Mike Rich | The Children’s Book Review | November 27, 2017
Every so often, I’m asked where I found my inspiration to sit down and write Skavenger’s Hunt (Inkshares, 2017). The answer, as is almost always the case, is somewhat layered and involves a slow turning of the clock. Turning the clock back, of course.
The most immediate inspiration involves the joy of having grandchildren. My wife and I are not only fortunate to have three of them (Jack, Hunter and Harper), but we’re doubly fortunate to have them live within grandfather-reading-books-to-them range. Skavenger’s Hunt is, as you may have guessed, for them—because it’s written as a tribute to the books that were very much for me when I was young. Larger-than-life fantastical tales such as The Wizard of Oz, Charlie and the Chocolate Factory and The Lion, the Witch and the Wardrobe.
Granted, those books aren’t just tales. They’re classics, and they’ve found their way into the hands of countless readers over the past several decades… as they did mine. I grew up in a very small town in the northeastern part of Oregon—a timber and agricultural community of two thousand residents known as Enterprise.
It was also home to a small, independent bookstore that was owned, at the time, by Rich and Judy Wandschneider. It was, and still is, called The Book Loft; and it features a tall and narrow door that serves as an entryway to dreams.
Long, long ago, I’d wander down to the Book Loft after school and get lost in the classics I mentioned earlier. And every so often, I’d dream about one day getting the chance to write a story that felt like one of those. Over the past twenty years, I’ve had the great pleasure and good fortune of writing a handful of screenplays that have found their way to the big screen: scripts that include Finding Forrester, The Rookie, Radio, The Nativity Story, Secretariat and Cars 3.
While I’m immensely proud of each of those films, there was always that creative itch that needed to one day be scratched—an itch that started in that tiny bookstore in my equally tiny hometown. That’s the reason I sat down to write Skavenger’s Hunt. And when I went back home this summer, for the first time in far too long, my heart warmed at the sight of my childhood bookstore… still right there. Even the tall, thin doorway that was a portal to adventure.
The Book Loft is now owned and operated by Mary Swanson, as it has been with exceptional care for nearly thirty years. And when I eased my way through that doorway, featuring the tall tree, and the creatures of the forest leaning against it and reading, I couldn’t help but remember those dreams I had long ago of one day writing a story that might possibly find its way onto one of the tall bookshelves surrounding me once again—forty years later.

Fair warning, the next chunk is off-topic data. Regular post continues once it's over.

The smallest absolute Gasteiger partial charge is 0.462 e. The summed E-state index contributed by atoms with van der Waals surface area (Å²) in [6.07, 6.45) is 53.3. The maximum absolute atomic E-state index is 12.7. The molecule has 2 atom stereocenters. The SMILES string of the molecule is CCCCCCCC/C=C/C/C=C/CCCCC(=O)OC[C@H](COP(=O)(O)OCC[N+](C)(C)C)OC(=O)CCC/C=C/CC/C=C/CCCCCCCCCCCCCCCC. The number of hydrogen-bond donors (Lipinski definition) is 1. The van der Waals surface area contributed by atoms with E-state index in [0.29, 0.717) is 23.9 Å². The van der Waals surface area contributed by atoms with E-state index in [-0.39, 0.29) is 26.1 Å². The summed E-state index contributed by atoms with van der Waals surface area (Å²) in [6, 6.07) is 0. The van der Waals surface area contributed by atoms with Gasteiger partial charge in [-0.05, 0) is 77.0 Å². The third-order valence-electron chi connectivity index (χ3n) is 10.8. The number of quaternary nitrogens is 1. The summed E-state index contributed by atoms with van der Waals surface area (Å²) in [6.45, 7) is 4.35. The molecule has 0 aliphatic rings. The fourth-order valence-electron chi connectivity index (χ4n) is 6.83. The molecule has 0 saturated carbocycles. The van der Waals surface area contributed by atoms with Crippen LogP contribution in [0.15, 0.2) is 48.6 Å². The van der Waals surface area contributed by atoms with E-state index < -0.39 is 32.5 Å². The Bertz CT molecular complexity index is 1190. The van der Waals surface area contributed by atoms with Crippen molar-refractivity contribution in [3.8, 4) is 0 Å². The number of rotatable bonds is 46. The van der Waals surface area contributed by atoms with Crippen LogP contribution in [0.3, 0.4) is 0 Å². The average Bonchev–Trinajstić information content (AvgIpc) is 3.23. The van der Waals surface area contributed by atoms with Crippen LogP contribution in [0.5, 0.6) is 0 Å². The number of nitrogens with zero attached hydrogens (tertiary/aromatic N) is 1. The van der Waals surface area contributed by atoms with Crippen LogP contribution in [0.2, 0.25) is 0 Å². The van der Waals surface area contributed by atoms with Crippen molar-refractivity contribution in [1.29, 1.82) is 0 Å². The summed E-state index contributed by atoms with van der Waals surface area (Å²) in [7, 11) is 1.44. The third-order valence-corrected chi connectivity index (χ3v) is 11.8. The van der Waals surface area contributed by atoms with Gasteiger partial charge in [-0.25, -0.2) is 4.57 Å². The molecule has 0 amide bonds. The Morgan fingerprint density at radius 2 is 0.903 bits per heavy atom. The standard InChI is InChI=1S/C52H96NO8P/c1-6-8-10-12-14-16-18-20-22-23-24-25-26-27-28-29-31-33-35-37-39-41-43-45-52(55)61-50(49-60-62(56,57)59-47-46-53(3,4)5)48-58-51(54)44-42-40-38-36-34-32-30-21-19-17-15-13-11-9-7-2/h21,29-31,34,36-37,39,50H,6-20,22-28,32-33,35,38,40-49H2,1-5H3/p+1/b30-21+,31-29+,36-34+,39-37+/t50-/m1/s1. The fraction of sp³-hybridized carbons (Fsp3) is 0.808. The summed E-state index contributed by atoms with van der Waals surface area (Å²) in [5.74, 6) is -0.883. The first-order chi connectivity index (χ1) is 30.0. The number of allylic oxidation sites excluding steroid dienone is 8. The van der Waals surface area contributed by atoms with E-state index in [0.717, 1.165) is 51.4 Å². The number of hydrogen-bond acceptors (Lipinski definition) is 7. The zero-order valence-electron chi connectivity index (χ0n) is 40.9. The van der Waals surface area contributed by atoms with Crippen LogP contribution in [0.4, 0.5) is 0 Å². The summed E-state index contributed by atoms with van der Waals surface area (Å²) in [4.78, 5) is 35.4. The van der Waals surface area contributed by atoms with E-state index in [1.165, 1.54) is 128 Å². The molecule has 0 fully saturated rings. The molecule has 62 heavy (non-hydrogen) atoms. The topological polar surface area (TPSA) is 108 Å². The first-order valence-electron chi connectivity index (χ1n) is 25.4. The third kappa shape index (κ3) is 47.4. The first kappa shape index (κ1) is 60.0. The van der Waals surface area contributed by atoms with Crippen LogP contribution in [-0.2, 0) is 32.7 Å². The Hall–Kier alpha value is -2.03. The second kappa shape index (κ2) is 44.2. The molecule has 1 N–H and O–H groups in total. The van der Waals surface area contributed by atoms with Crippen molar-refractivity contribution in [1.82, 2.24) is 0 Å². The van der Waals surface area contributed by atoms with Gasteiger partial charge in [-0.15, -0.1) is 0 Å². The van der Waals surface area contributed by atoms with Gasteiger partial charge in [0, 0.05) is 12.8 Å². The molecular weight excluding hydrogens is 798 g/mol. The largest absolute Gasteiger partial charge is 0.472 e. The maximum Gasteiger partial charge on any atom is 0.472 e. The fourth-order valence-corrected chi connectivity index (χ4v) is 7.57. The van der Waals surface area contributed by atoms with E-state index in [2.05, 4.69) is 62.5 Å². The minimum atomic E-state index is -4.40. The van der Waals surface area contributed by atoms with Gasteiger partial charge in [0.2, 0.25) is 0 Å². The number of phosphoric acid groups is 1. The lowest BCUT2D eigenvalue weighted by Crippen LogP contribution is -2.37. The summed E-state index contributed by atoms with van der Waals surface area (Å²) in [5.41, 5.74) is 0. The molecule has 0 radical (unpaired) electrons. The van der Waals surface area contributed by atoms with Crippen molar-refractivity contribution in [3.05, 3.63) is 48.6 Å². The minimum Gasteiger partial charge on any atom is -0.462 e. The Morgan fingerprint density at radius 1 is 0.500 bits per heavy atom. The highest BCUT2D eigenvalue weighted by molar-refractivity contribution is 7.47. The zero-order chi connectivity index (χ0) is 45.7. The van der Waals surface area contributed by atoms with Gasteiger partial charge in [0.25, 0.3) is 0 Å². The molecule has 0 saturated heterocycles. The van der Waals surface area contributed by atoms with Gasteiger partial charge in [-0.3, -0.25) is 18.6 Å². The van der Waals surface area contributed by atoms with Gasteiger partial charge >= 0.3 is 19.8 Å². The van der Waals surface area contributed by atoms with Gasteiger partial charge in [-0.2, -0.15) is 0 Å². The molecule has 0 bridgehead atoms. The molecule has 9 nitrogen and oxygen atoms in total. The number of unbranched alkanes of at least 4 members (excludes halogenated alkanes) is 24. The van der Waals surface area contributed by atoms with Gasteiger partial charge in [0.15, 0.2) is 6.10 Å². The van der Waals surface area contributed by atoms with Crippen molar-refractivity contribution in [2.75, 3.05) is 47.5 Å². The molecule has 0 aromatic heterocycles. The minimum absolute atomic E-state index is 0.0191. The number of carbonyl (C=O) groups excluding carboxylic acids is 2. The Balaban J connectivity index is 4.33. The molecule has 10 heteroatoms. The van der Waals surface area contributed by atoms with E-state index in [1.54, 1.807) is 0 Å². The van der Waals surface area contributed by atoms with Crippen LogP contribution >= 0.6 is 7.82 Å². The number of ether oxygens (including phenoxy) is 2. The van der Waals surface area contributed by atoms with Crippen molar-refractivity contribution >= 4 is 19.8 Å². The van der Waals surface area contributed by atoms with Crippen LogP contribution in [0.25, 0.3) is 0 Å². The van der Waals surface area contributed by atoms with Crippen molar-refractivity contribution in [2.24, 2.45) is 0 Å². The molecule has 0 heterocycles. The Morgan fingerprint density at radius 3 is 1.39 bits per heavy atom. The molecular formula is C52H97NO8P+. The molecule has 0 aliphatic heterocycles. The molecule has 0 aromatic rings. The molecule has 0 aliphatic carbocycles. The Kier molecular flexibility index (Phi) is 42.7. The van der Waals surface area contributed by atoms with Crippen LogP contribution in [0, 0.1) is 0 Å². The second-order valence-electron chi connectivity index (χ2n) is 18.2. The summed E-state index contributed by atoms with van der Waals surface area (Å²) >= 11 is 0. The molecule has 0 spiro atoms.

Mary and I visited for awhile that August afternoon, and when it came time for me to say goodbye, I noticed she’d been busy typing on her computer keyboard for the past minute or two. Finally, with one last click accompanied by a satisfied smile, she informed me that she’d just placed an order for a small number of copies of Skavenger’s Hunt.
And that’s when I realized that my journey back home had become something more than reconnecting with high school friends, or walking the hallways connecting the classrooms where I learned, or even peeking in the gym where I played basketball when I still could.
It was about one special dream of a young story-seeking reader finally coming true.
Written by Mike Rich
Publisher’s Synopsis: After young Henry Babbitt tragically loses his father, he can’t help but remember the promises of the great adventures they would now never take. Then, on a snowy Christmas Eve, his grandfather reveals that he’s tracked down a series of mysterious century-old clues left by Hunter S. Skavenger, the eccentric magnate who launched the first and greatest scavenger hunt.
Hours later, on Christmas Day, Henry finds himself magically transported back to 1885, where he teams up with a ragtag band of youngsters in a quest to solve Skavenger’s elaborate puzzle. From New York to the Mississippi riverboats to the streets of old Paris, Henry and his new friends face off not only against brilliant competing teams, but also Skavenger’s own dark and elusive nemesis: Hiram Doubt.
Ages 10-16 | Publisher: Inkshares | 2017 | ISBN-13: 978-1942645801
About the Author
Mike Rich is a screenwriter best known for films like The Rookie, Radio, and Secretariat. His first movie was Finding Forrester, starring Sean Connery, for which he won the Nicholl Fellowship. Rich currently resides in Portland, Oregon. Skavenger’s Hunt is his first book.
The article When a Bookstore Provides a Portal to Adventure was written by Mike Rich, author of Skavenger’s Hunt (Inkshares, 2017). For similar books and articles, follow along with our content tagged with 19th Century Books, Adventure, Christmas, Loss, Middle Grade Books, Scavenger Hunt Books, and Time Travel.